Pliny the Elder devotes a considerable amount of time overall in his Natural History to the discussion of wine—the production of wine, the mixtures of wine (such as with honey or spices), and history of wine. At one point, however, Pliny pauses to comment on the inordinate amount of time dedicated to wine, “as if nature had not given us the most healthy of beverages to drink—water—which all other animals make use of.”
The biblical, as well as secular, historical sources indicate that water was in fact available to drink, and was not thought of predominantly as an unsafe beverage needing purification. In light of these historical sources, it seems that Stein’s argument that wine was simply a necessity for the sake of purifying water in order to make it drinkable, is a quite unstable argument.
To recap — in his article, “Wine-Drinking in New Testament Times,” Robert Stein posits that the wine spoken of in the Bible was largely different from and less alcoholic than the wine of today. He argues for this by citing Greco-Roman sources that illustrate the mixing of wine with water. Stein uses these various sources to argue that the wine was consistently so watered down that drunkenness was hardly an issue, and usually even close to impossible. The implication Stein wishes to draw out from these premises, is that Christians cannot argue that they have the freedom to drink alcoholic beverages today simply because Scripture allows it, because the fact is that the wine spoken of in Scripture is fundamentally different than modern wine.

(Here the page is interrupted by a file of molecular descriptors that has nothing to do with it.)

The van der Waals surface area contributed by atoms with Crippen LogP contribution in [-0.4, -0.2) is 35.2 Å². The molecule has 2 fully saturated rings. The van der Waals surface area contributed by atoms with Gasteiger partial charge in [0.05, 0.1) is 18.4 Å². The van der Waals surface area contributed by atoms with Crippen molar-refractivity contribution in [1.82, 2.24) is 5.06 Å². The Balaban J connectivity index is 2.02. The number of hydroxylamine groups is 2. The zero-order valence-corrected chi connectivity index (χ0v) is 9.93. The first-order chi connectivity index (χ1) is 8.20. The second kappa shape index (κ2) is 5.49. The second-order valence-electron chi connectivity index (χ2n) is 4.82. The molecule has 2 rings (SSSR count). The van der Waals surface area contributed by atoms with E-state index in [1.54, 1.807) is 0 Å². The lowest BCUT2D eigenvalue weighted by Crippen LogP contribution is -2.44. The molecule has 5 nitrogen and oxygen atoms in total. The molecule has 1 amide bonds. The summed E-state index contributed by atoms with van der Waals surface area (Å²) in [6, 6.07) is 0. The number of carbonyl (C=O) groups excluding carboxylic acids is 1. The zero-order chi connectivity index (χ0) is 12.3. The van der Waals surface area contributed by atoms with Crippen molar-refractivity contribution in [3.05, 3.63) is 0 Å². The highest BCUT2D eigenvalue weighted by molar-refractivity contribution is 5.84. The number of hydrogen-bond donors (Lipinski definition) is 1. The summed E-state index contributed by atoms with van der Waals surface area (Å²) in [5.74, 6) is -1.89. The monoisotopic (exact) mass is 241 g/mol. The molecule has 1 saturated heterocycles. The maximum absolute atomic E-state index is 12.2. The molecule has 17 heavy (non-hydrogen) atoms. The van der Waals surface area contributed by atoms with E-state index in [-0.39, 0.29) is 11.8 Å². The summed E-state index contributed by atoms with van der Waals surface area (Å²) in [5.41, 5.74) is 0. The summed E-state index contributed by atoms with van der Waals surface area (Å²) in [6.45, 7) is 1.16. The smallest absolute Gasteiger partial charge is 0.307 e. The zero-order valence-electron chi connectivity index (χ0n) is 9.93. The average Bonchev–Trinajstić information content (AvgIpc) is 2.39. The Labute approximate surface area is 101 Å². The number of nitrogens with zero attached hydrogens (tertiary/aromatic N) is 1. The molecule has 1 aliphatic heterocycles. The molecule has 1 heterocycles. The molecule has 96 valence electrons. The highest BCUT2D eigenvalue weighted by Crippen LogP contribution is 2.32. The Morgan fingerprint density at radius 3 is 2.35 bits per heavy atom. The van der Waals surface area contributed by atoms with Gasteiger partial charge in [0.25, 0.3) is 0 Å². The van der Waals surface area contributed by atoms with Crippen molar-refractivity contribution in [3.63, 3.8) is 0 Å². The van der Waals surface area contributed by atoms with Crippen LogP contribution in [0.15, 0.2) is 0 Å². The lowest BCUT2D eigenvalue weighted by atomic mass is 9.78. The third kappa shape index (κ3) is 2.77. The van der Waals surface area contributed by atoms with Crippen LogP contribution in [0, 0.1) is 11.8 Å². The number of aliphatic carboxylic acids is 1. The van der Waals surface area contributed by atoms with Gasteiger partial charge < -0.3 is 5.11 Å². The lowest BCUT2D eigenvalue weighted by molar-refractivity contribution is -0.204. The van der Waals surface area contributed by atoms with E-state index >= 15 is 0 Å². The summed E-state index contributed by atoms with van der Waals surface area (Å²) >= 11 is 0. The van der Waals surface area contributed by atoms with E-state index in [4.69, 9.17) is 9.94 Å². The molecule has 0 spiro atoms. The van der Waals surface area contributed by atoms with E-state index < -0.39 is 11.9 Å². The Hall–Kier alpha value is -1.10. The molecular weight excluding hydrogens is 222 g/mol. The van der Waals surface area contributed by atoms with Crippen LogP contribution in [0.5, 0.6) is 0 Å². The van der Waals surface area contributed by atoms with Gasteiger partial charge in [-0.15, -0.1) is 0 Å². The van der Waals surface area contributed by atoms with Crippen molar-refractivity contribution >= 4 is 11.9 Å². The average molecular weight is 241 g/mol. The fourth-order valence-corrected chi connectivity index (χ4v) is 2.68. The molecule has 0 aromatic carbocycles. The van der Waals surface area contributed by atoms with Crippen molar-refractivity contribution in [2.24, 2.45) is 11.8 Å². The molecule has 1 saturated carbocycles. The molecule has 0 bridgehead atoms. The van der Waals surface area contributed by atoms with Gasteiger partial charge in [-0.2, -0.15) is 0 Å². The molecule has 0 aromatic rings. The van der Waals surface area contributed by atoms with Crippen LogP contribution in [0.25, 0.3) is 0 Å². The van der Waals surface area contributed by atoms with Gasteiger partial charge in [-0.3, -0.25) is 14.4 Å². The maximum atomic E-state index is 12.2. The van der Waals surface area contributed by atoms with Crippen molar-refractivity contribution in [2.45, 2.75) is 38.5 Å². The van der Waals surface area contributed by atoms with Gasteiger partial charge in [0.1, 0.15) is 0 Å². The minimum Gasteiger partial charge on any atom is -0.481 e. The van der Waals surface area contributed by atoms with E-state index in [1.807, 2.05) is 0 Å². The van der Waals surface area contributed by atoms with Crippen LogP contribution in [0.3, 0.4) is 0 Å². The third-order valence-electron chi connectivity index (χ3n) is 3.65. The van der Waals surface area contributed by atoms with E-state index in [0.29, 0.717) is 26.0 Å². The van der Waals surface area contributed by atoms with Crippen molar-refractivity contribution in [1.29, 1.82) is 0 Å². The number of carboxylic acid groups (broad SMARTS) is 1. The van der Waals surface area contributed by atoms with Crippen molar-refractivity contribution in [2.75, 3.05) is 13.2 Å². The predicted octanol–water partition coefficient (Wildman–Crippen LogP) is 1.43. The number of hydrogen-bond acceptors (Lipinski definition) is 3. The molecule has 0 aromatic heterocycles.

However, by examining Stein’s use of the Greco-Roman writers he cites—namely, Homer, Pliny, Athanaeus, and Plutarch—it is evident that Stein did not make a legitimate use of these sources within the bounds of the original author’s context and intended meaning. This does not necessarily mean that Christians should consume alcohol today. What this does show however, is simply that the manner in which Dr. Stein supports his argument, drawing on these historical sources, is entirely unfounded.
 Stein, 3.
 During research for this paper, no primary historical sources were found to clearly support the claim that wine was mixed in with water to purify the water. In his article, “Wine in the Ancient World,” Dr. Baker also makes the statement that he could find no historical evidence of this as a reason to mix wine into water. However, because of the array of scholars who hold to this view (of wine being used to purify water), and the limited resources available in researching for this particular paper, a definitive statement positing the complete absence of any historical basis for that claim would be brash and overconfident—thus the qualifying statement, “little to no.”
 1 Timothy 5:23, ESV.
 Athanaeus. “Book II” In The Deipnosophists. Page 72.
 Pliny, 28.137.